It was a little after 4:00 a.m. this past July 3 when ten-year-old Vincent awakened to the smell of smoke in his Liberty City home. "I woke up because it got so hot," Vincent told the Herald last year. "The smoke detector was going off, and the hall was filled with smoke. At first I didn't even know what was going on -- I was so sleepy." Acting quickly he woke his 16-year-old brother and his 85-year-old great-grandmother. "We've had fire safety classes that no one thought was important, but I remembered what they taught us in school," said Vincent, a sixth-grader at Charles Drew Middle School. "I noticed smoke, stopped, rolled on the floor to my mom's room, woke everyone up and got them out." The cause of the fire was accidental; the family was without electricity and kept a candle burning for light. It tipped over during the night, igniting a blaze that ultimately destroyed the wood-frame house. Thanks to Vincent's actions, no one was hurt. "I'm very proud of him," his great-grandmother said. "He's my baby, my heart, and he saved our lives."
Some police officers aren't fond of that term. "We don't do speed traps," one says. "We do selective traffic enforcement." Yeah, Smokey, whatever. We know they love to lurk, and the lurkiest of all are Miami Shores's finest. Their quiet little village stands astride four major north-south arteries, giving the coppers there ample high-speed prey. A particularly rich hunting ground is Biscayne Boulevard, right where it curves northeast at NE 88th Street. The smooth asphalt and wider lanes here fairly scream to a Miami motorist's raging id, "Fifty! Do fifty!" Listen to your dark side and you'll likely run afoul of the black-and-gold Shores cruiser tucked away in the parking lot of the Hacienda Motel. On top of that, this past year the department instituted a zero-tolerance-for-speeding program called "Safe and Slow." Be afraid.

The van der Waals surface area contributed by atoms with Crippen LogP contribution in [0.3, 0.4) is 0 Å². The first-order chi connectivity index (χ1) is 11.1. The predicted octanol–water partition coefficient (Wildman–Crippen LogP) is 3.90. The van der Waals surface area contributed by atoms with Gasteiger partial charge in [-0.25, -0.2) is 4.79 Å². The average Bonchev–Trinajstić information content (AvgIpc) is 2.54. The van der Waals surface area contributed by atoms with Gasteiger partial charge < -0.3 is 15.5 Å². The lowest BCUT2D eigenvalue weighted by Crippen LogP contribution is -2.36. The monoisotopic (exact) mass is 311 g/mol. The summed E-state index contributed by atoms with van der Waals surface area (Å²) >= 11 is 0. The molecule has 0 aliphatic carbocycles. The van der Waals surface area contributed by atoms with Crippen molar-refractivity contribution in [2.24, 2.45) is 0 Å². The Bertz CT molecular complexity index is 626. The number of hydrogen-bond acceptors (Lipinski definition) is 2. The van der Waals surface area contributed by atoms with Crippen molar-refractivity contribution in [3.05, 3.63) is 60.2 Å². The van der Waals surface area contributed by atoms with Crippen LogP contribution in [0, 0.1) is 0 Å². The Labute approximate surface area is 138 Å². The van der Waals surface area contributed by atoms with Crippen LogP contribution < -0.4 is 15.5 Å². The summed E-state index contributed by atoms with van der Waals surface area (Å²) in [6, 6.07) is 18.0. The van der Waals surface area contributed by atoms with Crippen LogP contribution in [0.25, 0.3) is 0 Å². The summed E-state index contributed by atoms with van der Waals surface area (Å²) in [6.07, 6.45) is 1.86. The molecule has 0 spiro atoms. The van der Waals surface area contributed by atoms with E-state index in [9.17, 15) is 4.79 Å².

Fires rage, heat broils, smog chokes, Spiderman goes down, Odio goes free, Surana remains free, Cuban bands play freely, Shops at Sunset clog, I-95 stays clogged, rain falls, too cold, too hot, too wet, too dry, more fires, Ecstasy burns, arena burns, Miami High gets busted, Gutman gets busted, Gutman gets elected, Bush gets elected, Commodore Bay gets paved, more smoke, more haze, more heat, no Heat, Lawrence goes, Clifton goes, Ibargüen rises, South Beach goes high-rise, Miami Circle lives, Marjory Stoneman Douglas dies, Chiles dies, Fascell dies, Georges blows, Mitch kills, bus shelter kills, drug gangs kill, Stierheim is in, gay discrimination is out, Garcia-Pedrosa is in, Garcia-Pedrosa is out, Garcia-Pedrosa is in, Garcia-Pedrosa is out, Hialeah wants out, Caffe Baci folds, Divina folds, Connie Mack folds, Loews Miami Beach opens, Lua closes, Fish closes, Tropic is killed, heroin kills, stray bullets kill, kids die, DiMaggio dies, Atkins dies, Kehoe dies, Resnick dies, Super Bowl arrives, Dalai Lama arrives, Rosie arrives, Madonna splits, Sly splits, Knight Ridder splits, JJ stays, La Niña reigns, a chill descends, rain stays away, Everglades burn up, Delano village burns down, Humbertico goes to jail, Lunetta goes to trial, WAMI goes on the air, pirate radio goes off the air, Daryl Jones gets rejected, Tony Martin gets busted, Cuban spies get caught, Esther Hernandez gets caught cheating, cheating voters get caught defrauding, the Herald gets its Pulitzer, tanker trucks burn, more fires, more heat, more indictments, more Krome protests, more Opa-locka turmoil, less hope for Stiltsville, no hope for Noriega, Marlins lose, Dolphins lose, Suarez loses again, but Miami comes out a winner: After years of dragging suitcases and duffel bags around MIA, air travelers have finally been blessed with a miracle. Baggage carts have arrived.

Best Of Miami®

Best Of Miami®